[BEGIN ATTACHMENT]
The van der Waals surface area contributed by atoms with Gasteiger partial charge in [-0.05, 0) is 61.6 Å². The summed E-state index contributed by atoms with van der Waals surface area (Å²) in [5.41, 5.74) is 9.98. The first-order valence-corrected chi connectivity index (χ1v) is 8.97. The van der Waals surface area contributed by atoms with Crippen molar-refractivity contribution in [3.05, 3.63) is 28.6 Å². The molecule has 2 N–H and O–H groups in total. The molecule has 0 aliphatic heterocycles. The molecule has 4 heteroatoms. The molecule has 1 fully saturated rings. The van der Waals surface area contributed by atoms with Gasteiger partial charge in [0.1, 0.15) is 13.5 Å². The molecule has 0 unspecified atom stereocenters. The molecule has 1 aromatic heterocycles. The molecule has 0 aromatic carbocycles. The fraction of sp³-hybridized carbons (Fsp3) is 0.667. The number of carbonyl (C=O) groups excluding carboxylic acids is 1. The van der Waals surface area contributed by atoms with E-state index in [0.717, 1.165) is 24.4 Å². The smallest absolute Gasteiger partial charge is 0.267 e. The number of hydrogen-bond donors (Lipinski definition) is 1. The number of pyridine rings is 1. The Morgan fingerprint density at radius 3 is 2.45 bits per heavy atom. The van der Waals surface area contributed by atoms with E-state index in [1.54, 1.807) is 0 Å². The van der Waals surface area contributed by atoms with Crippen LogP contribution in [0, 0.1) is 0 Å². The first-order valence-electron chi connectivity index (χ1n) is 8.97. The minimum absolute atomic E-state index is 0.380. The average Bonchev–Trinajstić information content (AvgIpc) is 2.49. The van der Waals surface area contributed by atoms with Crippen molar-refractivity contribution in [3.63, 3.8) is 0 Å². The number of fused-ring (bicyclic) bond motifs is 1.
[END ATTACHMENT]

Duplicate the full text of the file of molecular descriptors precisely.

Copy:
The van der Waals surface area contributed by atoms with Gasteiger partial charge in [-0.05, 0) is 61.6 Å². The summed E-state index contributed by atoms with van der Waals surface area (Å²) in [5.41, 5.74) is 9.98. The first-order valence-corrected chi connectivity index (χ1v) is 8.97. The van der Waals surface area contributed by atoms with Crippen molar-refractivity contribution in [3.05, 3.63) is 28.6 Å². The molecule has 2 N–H and O–H groups in total. The molecule has 0 aliphatic heterocycles. The molecule has 4 heteroatoms. The molecule has 1 fully saturated rings. The van der Waals surface area contributed by atoms with Gasteiger partial charge in [0.1, 0.15) is 13.5 Å². The molecule has 0 unspecified atom stereocenters. The molecule has 1 aromatic heterocycles. The molecule has 0 aromatic carbocycles. The fraction of sp³-hybridized carbons (Fsp3) is 0.667. The number of carbonyl (C=O) groups excluding carboxylic acids is 1. The van der Waals surface area contributed by atoms with E-state index in [0.717, 1.165) is 24.4 Å². The smallest absolute Gasteiger partial charge is 0.267 e. The number of hydrogen-bond donors (Lipinski definition) is 1. The number of pyridine rings is 1. The Morgan fingerprint density at radius 3 is 2.45 bits per heavy atom. The van der Waals surface area contributed by atoms with E-state index in [1.54, 1.807) is 0 Å². The van der Waals surface area contributed by atoms with Crippen LogP contribution in [0, 0.1) is 0 Å². The first-order valence-electron chi connectivity index (χ1n) is 8.97. The minimum absolute atomic E-state index is 0.380. The average Bonchev–Trinajstić information content (AvgIpc) is 2.49. The van der Waals surface area contributed by atoms with Crippen molar-refractivity contribution in [3.63, 3.8) is 0 Å². The number of fused-ring (bicyclic) bond motifs is 1.